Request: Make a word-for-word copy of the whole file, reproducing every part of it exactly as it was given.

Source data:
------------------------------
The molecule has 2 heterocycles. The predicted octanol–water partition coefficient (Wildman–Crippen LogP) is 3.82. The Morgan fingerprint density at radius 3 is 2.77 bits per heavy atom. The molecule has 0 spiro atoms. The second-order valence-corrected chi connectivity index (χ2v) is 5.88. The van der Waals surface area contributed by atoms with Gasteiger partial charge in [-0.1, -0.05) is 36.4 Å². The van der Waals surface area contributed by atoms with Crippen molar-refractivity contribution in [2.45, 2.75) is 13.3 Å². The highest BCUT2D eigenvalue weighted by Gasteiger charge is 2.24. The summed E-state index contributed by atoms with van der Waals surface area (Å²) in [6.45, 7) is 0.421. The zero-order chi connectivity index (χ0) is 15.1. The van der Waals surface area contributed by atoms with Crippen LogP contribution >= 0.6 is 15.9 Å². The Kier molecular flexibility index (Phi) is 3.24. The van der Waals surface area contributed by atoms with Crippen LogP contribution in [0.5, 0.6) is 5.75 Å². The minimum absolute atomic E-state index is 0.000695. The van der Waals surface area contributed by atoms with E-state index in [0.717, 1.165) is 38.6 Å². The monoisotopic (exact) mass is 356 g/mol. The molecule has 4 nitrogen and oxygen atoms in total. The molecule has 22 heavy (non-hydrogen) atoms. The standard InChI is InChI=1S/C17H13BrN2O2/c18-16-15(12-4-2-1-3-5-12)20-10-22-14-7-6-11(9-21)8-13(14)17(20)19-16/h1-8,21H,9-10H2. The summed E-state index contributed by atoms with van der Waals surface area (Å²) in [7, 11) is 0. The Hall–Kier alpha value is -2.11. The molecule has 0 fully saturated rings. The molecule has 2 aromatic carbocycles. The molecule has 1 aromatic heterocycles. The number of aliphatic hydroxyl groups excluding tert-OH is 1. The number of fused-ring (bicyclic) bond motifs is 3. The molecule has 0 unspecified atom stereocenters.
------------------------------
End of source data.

The molecule has 2 heterocycles. The predicted octanol–water partition coefficient (Wildman–Crippen LogP) is 3.82. The Morgan fingerprint density at radius 3 is 2.77 bits per heavy atom. The molecule has 0 spiro atoms. The second-order valence-corrected chi connectivity index (χ2v) is 5.88. The van der Waals surface area contributed by atoms with Gasteiger partial charge in [-0.1, -0.05) is 36.4 Å². The van der Waals surface area contributed by atoms with Crippen molar-refractivity contribution in [2.45, 2.75) is 13.3 Å². The highest BCUT2D eigenvalue weighted by Gasteiger charge is 2.24. The summed E-state index contributed by atoms with van der Waals surface area (Å²) in [6.45, 7) is 0.421. The zero-order chi connectivity index (χ0) is 15.1. The van der Waals surface area contributed by atoms with Crippen LogP contribution >= 0.6 is 15.9 Å². The Kier molecular flexibility index (Phi) is 3.24. The van der Waals surface area contributed by atoms with Crippen LogP contribution in [0.5, 0.6) is 5.75 Å². The minimum absolute atomic E-state index is 0.000695. The van der Waals surface area contributed by atoms with E-state index in [0.717, 1.165) is 38.6 Å². The monoisotopic (exact) mass is 356 g/mol. The molecule has 4 nitrogen and oxygen atoms in total. The molecule has 22 heavy (non-hydrogen) atoms. The standard InChI is InChI=1S/C17H13BrN2O2/c18-16-15(12-4-2-1-3-5-12)20-10-22-14-7-6-11(9-21)8-13(14)17(20)19-16/h1-8,21H,9-10H2. The summed E-state index contributed by atoms with van der Waals surface area (Å²) in [7, 11) is 0. The Hall–Kier alpha value is -2.11. The molecule has 0 fully saturated rings. The molecule has 2 aromatic carbocycles. The molecule has 1 aromatic heterocycles. The number of aliphatic hydroxyl groups excluding tert-OH is 1. The number of fused-ring (bicyclic) bond motifs is 3. The molecule has 0 unspecified atom stereocenters.